By now our winter holiday was fast approaching, and I decided to make arrangements with another contractor to resolve the problem while we were away, having now lost all confidence in the original company. This was arranged through a sister company of River and Canal Rescue, see: Canal Contracting They would oversee the work while we were away, sending me progress emails at intervals. This is a list of what was found to be wrong:
1). Faulty domestic alternator, (2003 Barrus Shire 2000 series).
2). Two transistors blown within the Sterling Pro Digital Alternator Regulator. (two wires, battery and alternator, were found to be reversed. The repair to this was completed at a very reasonable cost at the Sterling factory itself).
3). The domestic battery link wires were of incorrect profile, and incorrectly colour coded.
4). The supply wire to the inverter had been joined with a bolt through the tabs, and taped! The extended portion of wire, about 6 inches, was of incorrect profile.
5) The main battery isolation switches had been wired incorrectly, leaving the boat "live" even when switched off.
6) The battery clamps utilized "wing nuts" to attach ancillary wiring instead of bolted nuts.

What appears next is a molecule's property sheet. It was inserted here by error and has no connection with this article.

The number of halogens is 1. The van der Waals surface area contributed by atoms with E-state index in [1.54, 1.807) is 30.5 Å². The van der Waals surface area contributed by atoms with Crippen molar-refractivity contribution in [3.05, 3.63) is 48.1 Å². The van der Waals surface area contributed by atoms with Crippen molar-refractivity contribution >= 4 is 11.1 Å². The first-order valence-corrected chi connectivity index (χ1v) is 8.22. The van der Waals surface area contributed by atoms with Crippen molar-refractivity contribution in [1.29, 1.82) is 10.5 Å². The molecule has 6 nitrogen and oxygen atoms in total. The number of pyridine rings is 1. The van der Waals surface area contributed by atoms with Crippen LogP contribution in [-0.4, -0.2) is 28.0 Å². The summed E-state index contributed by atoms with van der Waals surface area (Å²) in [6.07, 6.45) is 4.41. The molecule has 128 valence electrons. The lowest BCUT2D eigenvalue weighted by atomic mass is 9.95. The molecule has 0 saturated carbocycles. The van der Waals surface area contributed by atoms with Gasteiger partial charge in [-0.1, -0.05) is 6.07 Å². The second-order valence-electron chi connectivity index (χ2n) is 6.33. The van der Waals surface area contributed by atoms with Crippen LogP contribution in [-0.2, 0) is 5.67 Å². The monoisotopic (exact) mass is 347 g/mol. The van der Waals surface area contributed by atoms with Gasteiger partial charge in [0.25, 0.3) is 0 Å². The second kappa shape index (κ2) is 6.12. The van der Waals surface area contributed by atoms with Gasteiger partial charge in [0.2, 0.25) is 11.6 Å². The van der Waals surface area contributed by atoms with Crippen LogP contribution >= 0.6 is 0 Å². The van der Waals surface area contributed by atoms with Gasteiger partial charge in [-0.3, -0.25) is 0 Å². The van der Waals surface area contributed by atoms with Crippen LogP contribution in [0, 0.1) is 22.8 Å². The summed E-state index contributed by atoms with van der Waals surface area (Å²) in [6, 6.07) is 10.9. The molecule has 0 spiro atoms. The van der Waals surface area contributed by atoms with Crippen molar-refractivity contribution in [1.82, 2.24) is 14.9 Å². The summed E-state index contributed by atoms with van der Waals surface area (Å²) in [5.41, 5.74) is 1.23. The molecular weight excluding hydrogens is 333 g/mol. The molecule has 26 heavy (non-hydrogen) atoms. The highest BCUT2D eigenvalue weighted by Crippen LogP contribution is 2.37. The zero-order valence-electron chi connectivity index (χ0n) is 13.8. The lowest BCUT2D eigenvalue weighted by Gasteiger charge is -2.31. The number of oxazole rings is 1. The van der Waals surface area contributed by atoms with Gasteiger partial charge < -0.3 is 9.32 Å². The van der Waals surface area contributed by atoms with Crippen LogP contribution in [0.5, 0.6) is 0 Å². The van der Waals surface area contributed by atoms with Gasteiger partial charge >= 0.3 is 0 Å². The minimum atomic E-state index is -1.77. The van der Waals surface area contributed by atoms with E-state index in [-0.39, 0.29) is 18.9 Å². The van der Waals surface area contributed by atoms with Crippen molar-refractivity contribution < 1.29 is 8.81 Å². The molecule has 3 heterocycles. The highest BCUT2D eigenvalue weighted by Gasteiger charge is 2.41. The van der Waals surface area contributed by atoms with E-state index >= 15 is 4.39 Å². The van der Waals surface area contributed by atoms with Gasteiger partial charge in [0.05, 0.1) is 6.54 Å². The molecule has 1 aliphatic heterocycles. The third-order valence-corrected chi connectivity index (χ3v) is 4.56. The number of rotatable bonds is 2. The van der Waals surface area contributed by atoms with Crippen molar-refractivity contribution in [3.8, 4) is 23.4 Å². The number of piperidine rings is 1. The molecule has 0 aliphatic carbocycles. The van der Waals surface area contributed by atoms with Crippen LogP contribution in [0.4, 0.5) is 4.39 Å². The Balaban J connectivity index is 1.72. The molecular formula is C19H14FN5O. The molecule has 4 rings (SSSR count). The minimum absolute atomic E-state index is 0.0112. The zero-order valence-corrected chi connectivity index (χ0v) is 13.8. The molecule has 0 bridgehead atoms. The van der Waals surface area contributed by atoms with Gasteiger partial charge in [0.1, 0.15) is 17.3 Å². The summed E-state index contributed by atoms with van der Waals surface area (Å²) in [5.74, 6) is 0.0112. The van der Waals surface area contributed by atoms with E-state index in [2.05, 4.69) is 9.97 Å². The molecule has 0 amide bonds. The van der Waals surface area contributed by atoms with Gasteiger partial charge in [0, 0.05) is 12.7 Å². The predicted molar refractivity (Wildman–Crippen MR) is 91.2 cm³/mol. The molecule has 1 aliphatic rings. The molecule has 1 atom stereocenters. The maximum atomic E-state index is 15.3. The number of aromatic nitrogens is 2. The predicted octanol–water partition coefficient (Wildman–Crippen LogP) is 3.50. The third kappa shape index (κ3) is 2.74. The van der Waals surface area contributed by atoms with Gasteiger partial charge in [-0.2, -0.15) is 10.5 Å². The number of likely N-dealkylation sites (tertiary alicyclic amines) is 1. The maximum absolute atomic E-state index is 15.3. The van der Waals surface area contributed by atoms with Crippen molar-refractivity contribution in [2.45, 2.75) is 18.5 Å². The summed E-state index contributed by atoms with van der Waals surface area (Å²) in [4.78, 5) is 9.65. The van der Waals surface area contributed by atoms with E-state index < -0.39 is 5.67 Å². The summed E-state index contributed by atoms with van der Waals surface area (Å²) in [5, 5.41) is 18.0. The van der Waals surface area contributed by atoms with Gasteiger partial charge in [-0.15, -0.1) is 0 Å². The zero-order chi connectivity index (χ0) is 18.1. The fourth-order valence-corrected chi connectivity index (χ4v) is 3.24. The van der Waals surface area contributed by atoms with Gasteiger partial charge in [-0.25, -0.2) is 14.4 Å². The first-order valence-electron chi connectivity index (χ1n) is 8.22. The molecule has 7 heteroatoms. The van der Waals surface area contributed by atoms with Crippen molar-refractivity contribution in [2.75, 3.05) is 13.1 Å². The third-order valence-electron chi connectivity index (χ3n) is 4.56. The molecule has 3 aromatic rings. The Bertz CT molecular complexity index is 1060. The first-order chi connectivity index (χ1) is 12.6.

All is now well again. The alternator has been replaced, the clamps and wiring has been replaced, and the PDAR repaired. The battery switches have been rewired and replaced. The subsequent remedial work that was overseen by Canal Contracting was completed at a very reasonable cost.

I have no evidence at all that these problems were not already present when the boat went in to have the heating boiler and domestic batteries replaced. But, I do know that we had owned and used the boat for 3 trouble free years prior to this, and had passed a BSS inspection. The domestic batteries were removed and replaced with new ones as part of the initial job, and finally, the boat was sailed to the job in full working order, and was sailed away with obvious problems. I will leave it to the reader, but for me, I am fast losing confidence in many of the so called "professional" outfits that operate in boating. I have now drawn a line under this, and don't intend going to the trouble and expense of pursuing matters any further.

4 comments:

  1. So who should we not use for any repairs

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  2. Dave, if you read the link to "there are professional fit outs" within the text, you will see who undertook the job of fitting the Webasto and the new battery bank.

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  3. Thanks who's a silly boy and didn't read everything Dave nb Sokai

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  4. Too bad you encountered a company like the first one who checked out your boat. Charging high and not doing a good and quality job. Thanks for the warning at least we can all steer clear from them.